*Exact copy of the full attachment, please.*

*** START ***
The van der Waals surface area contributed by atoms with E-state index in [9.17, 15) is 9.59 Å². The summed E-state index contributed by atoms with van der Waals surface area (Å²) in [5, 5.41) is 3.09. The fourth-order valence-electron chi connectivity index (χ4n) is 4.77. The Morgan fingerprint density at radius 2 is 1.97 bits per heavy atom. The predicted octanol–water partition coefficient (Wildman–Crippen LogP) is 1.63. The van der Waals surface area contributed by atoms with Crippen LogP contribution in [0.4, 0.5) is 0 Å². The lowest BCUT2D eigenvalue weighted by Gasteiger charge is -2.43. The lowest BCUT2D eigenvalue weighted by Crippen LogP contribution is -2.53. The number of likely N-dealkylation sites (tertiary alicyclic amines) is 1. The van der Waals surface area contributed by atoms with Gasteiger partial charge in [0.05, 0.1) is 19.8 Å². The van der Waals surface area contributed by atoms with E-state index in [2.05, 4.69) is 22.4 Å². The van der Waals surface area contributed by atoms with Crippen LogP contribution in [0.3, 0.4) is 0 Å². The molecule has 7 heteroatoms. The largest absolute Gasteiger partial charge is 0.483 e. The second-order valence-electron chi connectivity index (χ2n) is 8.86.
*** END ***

The van der Waals surface area contributed by atoms with E-state index in [9.17, 15) is 9.59 Å². The summed E-state index contributed by atoms with van der Waals surface area (Å²) in [5, 5.41) is 3.09. The fourth-order valence-electron chi connectivity index (χ4n) is 4.77. The Morgan fingerprint density at radius 2 is 1.97 bits per heavy atom. The predicted octanol–water partition coefficient (Wildman–Crippen LogP) is 1.63. The van der Waals surface area contributed by atoms with Crippen LogP contribution in [0.4, 0.5) is 0 Å². The lowest BCUT2D eigenvalue weighted by Gasteiger charge is -2.43. The lowest BCUT2D eigenvalue weighted by Crippen LogP contribution is -2.53. The number of likely N-dealkylation sites (tertiary alicyclic amines) is 1. The van der Waals surface area contributed by atoms with Gasteiger partial charge in [0.05, 0.1) is 19.8 Å². The van der Waals surface area contributed by atoms with E-state index in [2.05, 4.69) is 22.4 Å². The van der Waals surface area contributed by atoms with Crippen LogP contribution in [0.3, 0.4) is 0 Å². The molecule has 7 heteroatoms. The largest absolute Gasteiger partial charge is 0.483 e. The second-order valence-electron chi connectivity index (χ2n) is 8.86.